Back to the jammy strawberry sauce.  Or saucy strawberry jam.  Whatever.

You are always going to get the best preserves from using the freshest and best tasting fruit.  Truly.  But the magical thing about jam is that if you have a somewhat watery flavored fruit, cooking it down a little with a lot of sugar can result in a more intensified flavor so that a mediocre strawberry will make a good flavored jam (and an ambrosial flavored strawberry will make something you want to describe in some stupid poetical way that will make everyone around you want to hit you).   I chose to use a recipe from Hilaire Walden’s book “Perfect Preserves” which is full of dreamy recipes for what promise, right on the cover, to be perfect preserves.

I think if you’re not me making perfect strawberry jam might be a cinch.  But I AM me.  I am an excellent food preserver.  My pickles are renowned (and not just limited to my close small family circle either, at least two friends have raved as well!), my blackberry jam has given much pleasure, my pickled cauliflower is shiny, my canned peaches coveted.  I’m not bragging, I’ve just practiced a lot.  Except with pectin.  Pectin and I have yet to come to an understanding.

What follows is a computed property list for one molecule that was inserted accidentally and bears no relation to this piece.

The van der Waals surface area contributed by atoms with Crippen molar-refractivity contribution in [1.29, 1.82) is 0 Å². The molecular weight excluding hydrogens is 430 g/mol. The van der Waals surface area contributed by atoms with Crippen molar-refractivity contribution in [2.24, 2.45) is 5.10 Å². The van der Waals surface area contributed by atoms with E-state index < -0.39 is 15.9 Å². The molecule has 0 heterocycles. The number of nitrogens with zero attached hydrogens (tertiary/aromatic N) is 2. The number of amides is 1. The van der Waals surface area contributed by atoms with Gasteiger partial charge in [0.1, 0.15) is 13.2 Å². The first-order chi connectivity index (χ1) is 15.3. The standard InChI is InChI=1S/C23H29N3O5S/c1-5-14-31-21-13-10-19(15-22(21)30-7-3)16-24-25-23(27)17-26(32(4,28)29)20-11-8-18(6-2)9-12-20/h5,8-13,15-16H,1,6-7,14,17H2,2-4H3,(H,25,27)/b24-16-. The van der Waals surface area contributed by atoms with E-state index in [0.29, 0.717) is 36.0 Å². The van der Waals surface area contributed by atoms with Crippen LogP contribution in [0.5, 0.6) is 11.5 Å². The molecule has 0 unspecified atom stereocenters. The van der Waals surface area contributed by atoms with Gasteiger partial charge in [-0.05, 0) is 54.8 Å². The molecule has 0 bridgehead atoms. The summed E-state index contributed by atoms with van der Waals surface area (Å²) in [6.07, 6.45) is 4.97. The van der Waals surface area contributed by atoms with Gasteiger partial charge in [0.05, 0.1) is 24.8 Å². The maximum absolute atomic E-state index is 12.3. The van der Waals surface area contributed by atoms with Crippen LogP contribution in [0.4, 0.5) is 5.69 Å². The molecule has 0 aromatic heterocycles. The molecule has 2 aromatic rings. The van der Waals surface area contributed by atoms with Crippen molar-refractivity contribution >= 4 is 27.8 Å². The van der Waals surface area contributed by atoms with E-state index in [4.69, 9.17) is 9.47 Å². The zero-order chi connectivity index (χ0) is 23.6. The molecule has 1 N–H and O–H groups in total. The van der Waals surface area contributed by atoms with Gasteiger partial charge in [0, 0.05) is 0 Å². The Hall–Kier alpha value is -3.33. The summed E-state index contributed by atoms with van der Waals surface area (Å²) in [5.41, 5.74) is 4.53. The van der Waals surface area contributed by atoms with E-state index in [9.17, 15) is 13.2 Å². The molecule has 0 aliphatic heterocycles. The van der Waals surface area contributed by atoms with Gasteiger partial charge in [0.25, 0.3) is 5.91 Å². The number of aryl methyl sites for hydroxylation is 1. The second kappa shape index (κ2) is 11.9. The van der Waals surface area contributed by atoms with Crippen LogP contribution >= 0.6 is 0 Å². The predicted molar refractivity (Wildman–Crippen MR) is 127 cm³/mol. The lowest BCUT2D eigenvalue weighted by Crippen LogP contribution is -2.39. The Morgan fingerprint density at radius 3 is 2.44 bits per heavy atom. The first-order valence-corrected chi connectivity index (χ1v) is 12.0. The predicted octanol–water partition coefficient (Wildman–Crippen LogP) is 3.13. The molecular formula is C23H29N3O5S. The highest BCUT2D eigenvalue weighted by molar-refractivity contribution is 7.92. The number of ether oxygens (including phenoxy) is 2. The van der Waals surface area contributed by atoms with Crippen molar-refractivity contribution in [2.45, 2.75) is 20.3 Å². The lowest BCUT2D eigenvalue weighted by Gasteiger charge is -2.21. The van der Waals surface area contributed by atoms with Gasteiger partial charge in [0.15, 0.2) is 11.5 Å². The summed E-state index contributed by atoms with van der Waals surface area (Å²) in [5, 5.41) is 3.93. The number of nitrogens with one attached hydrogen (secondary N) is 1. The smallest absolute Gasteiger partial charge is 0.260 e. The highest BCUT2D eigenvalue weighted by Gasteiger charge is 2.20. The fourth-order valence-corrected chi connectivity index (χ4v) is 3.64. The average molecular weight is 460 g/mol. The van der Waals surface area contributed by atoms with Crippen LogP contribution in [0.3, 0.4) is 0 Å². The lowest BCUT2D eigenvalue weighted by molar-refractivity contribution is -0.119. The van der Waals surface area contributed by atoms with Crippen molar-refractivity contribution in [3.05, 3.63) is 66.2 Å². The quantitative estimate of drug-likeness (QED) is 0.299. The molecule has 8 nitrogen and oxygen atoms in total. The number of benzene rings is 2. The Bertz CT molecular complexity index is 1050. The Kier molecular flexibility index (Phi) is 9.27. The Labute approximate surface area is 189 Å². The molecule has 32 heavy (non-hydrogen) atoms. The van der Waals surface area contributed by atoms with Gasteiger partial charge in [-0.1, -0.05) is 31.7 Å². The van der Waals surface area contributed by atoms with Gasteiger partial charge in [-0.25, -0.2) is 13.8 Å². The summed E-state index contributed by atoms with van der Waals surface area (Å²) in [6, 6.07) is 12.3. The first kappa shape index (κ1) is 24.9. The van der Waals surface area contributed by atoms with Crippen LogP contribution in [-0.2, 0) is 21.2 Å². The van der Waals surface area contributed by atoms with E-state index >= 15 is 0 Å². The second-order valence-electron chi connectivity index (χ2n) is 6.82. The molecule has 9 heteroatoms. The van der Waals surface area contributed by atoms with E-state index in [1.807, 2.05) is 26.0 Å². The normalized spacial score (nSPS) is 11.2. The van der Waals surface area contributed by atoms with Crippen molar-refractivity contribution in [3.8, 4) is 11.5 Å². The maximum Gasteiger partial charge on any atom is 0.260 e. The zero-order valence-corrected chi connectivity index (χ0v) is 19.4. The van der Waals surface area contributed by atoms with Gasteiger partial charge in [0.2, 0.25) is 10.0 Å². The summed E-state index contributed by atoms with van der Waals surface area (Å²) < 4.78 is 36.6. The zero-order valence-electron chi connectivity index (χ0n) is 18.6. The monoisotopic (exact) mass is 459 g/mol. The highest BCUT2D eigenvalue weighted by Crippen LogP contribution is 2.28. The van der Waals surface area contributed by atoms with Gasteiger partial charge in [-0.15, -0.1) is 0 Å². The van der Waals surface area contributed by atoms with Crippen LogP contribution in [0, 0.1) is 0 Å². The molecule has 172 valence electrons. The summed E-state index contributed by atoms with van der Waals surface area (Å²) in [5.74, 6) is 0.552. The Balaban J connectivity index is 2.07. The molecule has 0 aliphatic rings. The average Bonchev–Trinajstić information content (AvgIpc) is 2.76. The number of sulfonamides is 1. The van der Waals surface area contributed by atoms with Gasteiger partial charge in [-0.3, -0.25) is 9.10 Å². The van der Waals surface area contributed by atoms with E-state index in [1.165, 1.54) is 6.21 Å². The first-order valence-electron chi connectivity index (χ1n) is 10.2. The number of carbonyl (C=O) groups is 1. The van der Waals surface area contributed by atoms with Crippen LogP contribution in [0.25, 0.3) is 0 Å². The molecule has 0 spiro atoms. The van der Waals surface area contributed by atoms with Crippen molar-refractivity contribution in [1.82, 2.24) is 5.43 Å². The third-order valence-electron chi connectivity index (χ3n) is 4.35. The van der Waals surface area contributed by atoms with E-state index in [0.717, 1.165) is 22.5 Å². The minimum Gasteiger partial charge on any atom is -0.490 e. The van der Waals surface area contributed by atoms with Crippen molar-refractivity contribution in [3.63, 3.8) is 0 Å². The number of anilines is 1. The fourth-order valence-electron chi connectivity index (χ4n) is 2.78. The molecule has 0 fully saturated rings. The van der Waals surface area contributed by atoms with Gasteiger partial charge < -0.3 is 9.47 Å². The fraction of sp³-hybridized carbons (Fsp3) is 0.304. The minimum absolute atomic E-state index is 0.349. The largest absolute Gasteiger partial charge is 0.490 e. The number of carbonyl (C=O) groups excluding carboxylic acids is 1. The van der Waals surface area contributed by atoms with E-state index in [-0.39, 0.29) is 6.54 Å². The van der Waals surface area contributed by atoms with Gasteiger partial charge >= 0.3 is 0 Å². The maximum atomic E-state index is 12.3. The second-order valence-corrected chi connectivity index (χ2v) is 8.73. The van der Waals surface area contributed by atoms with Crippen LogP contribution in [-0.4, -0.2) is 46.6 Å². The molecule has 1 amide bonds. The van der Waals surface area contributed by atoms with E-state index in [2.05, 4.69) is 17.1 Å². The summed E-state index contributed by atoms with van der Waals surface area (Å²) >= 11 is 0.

I’ve used several varieties and several recipes and sometimes it works out well and I can’t understand how come people make such a big fuss about it (mostly me), and then other times I follow the exact same instructions and it doesn’t set.  I used timers and everything.  I am not a sloppy preserver.  You already know the end to this story because I gave it away in the title of this post.

My strawberry “jam” didn’t set much.  It’s definitely thicker than sauce, but likewise it’s thinner than what I like to experience in a jam.  It’s not Hilaire’s fault.  I know the fault must lie in my own methods, or in the natural pectin levels of the fruit I was using being perhaps unusually absent.

It doesn’t actually matter because it tastes SO good!  No watery flavor at all, nice and rich and exactly what my idea of perfect strawberry jam tastes like.  There is a quality some strawberry jams can get that’s almost – I’m not even sure if this would be the right word- metallic.  This doesn’t have that unhappy quality.  It’s sweet without shriveling your teeth up.

So I’m happy.

Which I better be because I took 6 1/2 pounds of berries and turned it into 15 half pint jars of strawberry jam.  I’m not done with pectin yet.  I think we’re going to come to an understanding soon.